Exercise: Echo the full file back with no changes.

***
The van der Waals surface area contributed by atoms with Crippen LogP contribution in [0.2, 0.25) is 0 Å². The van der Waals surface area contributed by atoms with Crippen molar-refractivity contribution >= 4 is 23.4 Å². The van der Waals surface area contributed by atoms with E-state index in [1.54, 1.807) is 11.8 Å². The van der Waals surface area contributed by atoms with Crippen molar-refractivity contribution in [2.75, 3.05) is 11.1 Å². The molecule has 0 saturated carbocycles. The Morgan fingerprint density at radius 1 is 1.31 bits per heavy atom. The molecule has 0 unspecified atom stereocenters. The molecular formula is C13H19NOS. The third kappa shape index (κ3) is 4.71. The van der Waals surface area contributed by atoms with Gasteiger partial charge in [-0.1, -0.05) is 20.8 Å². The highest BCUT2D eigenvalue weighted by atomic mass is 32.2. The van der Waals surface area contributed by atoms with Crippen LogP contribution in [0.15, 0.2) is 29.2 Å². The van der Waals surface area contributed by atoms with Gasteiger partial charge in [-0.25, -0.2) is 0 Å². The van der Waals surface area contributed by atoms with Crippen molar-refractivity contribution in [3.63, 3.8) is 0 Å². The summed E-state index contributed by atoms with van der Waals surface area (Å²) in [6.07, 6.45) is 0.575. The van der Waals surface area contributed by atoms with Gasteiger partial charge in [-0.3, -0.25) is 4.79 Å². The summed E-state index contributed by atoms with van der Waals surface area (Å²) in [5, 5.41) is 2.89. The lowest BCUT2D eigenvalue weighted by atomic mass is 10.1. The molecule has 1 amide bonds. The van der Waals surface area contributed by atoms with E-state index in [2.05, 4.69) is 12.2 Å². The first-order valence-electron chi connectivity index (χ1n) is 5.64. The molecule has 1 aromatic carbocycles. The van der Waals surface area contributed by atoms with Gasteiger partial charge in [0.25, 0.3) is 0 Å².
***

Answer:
The van der Waals surface area contributed by atoms with Crippen LogP contribution in [0.2, 0.25) is 0 Å². The van der Waals surface area contributed by atoms with Crippen molar-refractivity contribution >= 4 is 23.4 Å². The van der Waals surface area contributed by atoms with E-state index in [1.54, 1.807) is 11.8 Å². The van der Waals surface area contributed by atoms with Crippen molar-refractivity contribution in [2.75, 3.05) is 11.1 Å². The molecule has 0 saturated carbocycles. The Morgan fingerprint density at radius 1 is 1.31 bits per heavy atom. The molecule has 0 unspecified atom stereocenters. The molecular formula is C13H19NOS. The third kappa shape index (κ3) is 4.71. The van der Waals surface area contributed by atoms with Gasteiger partial charge in [-0.1, -0.05) is 20.8 Å². The highest BCUT2D eigenvalue weighted by atomic mass is 32.2. The van der Waals surface area contributed by atoms with Crippen LogP contribution in [0.15, 0.2) is 29.2 Å². The van der Waals surface area contributed by atoms with Gasteiger partial charge in [-0.25, -0.2) is 0 Å². The van der Waals surface area contributed by atoms with Crippen molar-refractivity contribution in [3.63, 3.8) is 0 Å². The summed E-state index contributed by atoms with van der Waals surface area (Å²) in [6.07, 6.45) is 0.575. The van der Waals surface area contributed by atoms with Gasteiger partial charge in [-0.3, -0.25) is 4.79 Å². The summed E-state index contributed by atoms with van der Waals surface area (Å²) in [5, 5.41) is 2.89. The lowest BCUT2D eigenvalue weighted by atomic mass is 10.1. The molecule has 1 amide bonds. The van der Waals surface area contributed by atoms with E-state index in [2.05, 4.69) is 12.2 Å². The first-order valence-electron chi connectivity index (χ1n) is 5.64. The molecule has 1 aromatic carbocycles. The van der Waals surface area contributed by atoms with Gasteiger partial charge in [0.25, 0.3) is 0 Å².